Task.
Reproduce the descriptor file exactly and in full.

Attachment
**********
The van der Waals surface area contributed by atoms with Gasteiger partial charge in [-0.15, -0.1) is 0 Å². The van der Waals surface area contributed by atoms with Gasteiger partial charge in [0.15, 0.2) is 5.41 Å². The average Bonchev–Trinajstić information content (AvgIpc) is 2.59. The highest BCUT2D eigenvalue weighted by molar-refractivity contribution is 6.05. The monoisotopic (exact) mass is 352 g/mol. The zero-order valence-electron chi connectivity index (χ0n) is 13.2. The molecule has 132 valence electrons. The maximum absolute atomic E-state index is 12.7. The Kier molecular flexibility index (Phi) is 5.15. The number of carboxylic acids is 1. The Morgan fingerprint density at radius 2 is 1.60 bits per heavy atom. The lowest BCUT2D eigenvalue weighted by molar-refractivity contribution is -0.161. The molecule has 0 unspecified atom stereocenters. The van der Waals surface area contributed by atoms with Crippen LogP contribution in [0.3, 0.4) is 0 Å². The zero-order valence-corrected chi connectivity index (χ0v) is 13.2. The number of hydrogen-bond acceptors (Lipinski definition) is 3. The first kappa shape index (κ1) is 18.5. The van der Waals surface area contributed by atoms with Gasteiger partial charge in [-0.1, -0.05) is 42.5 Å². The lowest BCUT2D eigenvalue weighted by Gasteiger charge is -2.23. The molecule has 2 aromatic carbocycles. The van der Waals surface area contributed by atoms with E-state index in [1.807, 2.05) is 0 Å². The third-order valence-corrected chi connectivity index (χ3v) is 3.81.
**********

The van der Waals surface area contributed by atoms with Gasteiger partial charge in [-0.15, -0.1) is 0 Å². The van der Waals surface area contributed by atoms with Gasteiger partial charge in [0.15, 0.2) is 5.41 Å². The average Bonchev–Trinajstić information content (AvgIpc) is 2.59. The highest BCUT2D eigenvalue weighted by molar-refractivity contribution is 6.05. The monoisotopic (exact) mass is 352 g/mol. The zero-order valence-electron chi connectivity index (χ0n) is 13.2. The molecule has 132 valence electrons. The maximum absolute atomic E-state index is 12.7. The Kier molecular flexibility index (Phi) is 5.15. The number of carboxylic acids is 1. The Morgan fingerprint density at radius 2 is 1.60 bits per heavy atom. The lowest BCUT2D eigenvalue weighted by molar-refractivity contribution is -0.161. The molecule has 0 unspecified atom stereocenters. The van der Waals surface area contributed by atoms with Crippen LogP contribution in [0.3, 0.4) is 0 Å². The zero-order valence-corrected chi connectivity index (χ0v) is 13.2. The number of hydrogen-bond acceptors (Lipinski definition) is 3. The first kappa shape index (κ1) is 18.5. The van der Waals surface area contributed by atoms with Gasteiger partial charge in [-0.1, -0.05) is 42.5 Å². The lowest BCUT2D eigenvalue weighted by Gasteiger charge is -2.23. The molecule has 2 aromatic carbocycles. The van der Waals surface area contributed by atoms with E-state index in [1.807, 2.05) is 0 Å². The third-order valence-corrected chi connectivity index (χ3v) is 3.81.